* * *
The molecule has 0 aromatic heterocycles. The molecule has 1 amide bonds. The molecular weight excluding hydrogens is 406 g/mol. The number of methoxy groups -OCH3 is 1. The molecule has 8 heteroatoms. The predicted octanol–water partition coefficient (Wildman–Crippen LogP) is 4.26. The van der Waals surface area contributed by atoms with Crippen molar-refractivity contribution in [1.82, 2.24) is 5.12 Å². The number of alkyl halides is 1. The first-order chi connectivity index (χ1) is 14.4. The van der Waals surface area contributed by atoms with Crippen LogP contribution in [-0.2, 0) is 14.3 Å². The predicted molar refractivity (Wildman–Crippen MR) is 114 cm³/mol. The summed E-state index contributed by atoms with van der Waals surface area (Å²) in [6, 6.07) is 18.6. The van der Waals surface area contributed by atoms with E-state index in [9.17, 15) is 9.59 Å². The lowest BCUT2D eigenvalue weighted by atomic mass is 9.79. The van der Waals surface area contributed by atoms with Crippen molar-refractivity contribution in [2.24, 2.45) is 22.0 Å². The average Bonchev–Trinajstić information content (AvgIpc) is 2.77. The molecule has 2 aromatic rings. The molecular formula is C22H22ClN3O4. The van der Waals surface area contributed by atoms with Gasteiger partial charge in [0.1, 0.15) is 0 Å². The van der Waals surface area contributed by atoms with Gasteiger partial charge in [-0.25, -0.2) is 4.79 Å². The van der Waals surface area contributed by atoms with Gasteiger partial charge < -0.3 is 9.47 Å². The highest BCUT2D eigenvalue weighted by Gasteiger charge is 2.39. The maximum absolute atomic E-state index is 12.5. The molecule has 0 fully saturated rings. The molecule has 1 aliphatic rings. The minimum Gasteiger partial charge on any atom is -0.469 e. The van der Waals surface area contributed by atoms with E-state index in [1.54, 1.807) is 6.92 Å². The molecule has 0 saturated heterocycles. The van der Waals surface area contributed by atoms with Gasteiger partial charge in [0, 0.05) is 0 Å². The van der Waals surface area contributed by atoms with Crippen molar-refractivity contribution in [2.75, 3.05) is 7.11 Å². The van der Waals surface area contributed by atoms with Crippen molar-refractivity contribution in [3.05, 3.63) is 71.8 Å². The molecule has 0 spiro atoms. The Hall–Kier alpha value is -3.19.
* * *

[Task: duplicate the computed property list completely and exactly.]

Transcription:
The molecule has 0 aromatic heterocycles. The molecule has 1 amide bonds. The molecular weight excluding hydrogens is 406 g/mol. The number of methoxy groups -OCH3 is 1. The molecule has 8 heteroatoms. The predicted octanol–water partition coefficient (Wildman–Crippen LogP) is 4.26. The van der Waals surface area contributed by atoms with Crippen molar-refractivity contribution in [1.82, 2.24) is 5.12 Å². The number of alkyl halides is 1. The first-order chi connectivity index (χ1) is 14.4. The van der Waals surface area contributed by atoms with Crippen LogP contribution in [-0.2, 0) is 14.3 Å². The predicted molar refractivity (Wildman–Crippen MR) is 114 cm³/mol. The summed E-state index contributed by atoms with van der Waals surface area (Å²) in [6, 6.07) is 18.6. The van der Waals surface area contributed by atoms with E-state index in [9.17, 15) is 9.59 Å². The lowest BCUT2D eigenvalue weighted by atomic mass is 9.79. The van der Waals surface area contributed by atoms with Crippen molar-refractivity contribution in [2.24, 2.45) is 22.0 Å². The average Bonchev–Trinajstić information content (AvgIpc) is 2.77. The molecule has 2 aromatic rings. The molecular formula is C22H22ClN3O4. The van der Waals surface area contributed by atoms with Gasteiger partial charge in [0.1, 0.15) is 0 Å². The van der Waals surface area contributed by atoms with Gasteiger partial charge in [-0.25, -0.2) is 4.79 Å². The van der Waals surface area contributed by atoms with Gasteiger partial charge < -0.3 is 9.47 Å². The highest BCUT2D eigenvalue weighted by Gasteiger charge is 2.39. The maximum absolute atomic E-state index is 12.5. The molecule has 0 fully saturated rings. The molecule has 1 aliphatic rings. The minimum Gasteiger partial charge on any atom is -0.469 e. The van der Waals surface area contributed by atoms with E-state index in [1.54, 1.807) is 6.92 Å². The molecule has 0 saturated heterocycles. The van der Waals surface area contributed by atoms with Gasteiger partial charge in [0, 0.05) is 0 Å². The van der Waals surface area contributed by atoms with Crippen molar-refractivity contribution in [2.75, 3.05) is 7.11 Å². The van der Waals surface area contributed by atoms with Crippen molar-refractivity contribution in [3.05, 3.63) is 71.8 Å². The molecule has 0 spiro atoms. The Hall–Kier alpha value is -3.19.